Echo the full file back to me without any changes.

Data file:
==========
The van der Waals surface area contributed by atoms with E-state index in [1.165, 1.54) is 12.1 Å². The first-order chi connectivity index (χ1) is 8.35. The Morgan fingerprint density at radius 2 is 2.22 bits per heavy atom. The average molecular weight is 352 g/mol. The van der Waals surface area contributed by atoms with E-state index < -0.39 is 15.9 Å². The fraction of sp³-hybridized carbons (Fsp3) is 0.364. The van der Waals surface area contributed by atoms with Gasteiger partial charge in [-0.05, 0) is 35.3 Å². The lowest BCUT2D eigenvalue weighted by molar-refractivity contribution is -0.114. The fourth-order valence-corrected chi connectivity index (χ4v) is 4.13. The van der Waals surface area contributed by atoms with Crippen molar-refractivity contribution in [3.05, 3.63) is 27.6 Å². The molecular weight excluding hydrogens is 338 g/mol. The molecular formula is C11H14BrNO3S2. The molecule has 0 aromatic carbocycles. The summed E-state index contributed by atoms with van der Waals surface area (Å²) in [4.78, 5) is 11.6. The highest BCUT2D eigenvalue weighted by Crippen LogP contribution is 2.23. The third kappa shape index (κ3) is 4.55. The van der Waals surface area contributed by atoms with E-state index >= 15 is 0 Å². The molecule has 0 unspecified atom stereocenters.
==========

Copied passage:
The van der Waals surface area contributed by atoms with E-state index in [1.165, 1.54) is 12.1 Å². The first-order chi connectivity index (χ1) is 8.35. The Morgan fingerprint density at radius 2 is 2.22 bits per heavy atom. The average molecular weight is 352 g/mol. The van der Waals surface area contributed by atoms with E-state index < -0.39 is 15.9 Å². The fraction of sp³-hybridized carbons (Fsp3) is 0.364. The van der Waals surface area contributed by atoms with Gasteiger partial charge in [-0.05, 0) is 35.3 Å². The lowest BCUT2D eigenvalue weighted by molar-refractivity contribution is -0.114. The fourth-order valence-corrected chi connectivity index (χ4v) is 4.13. The van der Waals surface area contributed by atoms with Crippen molar-refractivity contribution in [3.05, 3.63) is 27.6 Å². The molecular weight excluding hydrogens is 338 g/mol. The molecular formula is C11H14BrNO3S2. The molecule has 0 aromatic carbocycles. The summed E-state index contributed by atoms with van der Waals surface area (Å²) in [4.78, 5) is 11.6. The highest BCUT2D eigenvalue weighted by Crippen LogP contribution is 2.23. The third kappa shape index (κ3) is 4.55. The van der Waals surface area contributed by atoms with E-state index >= 15 is 0 Å². The molecule has 0 unspecified atom stereocenters.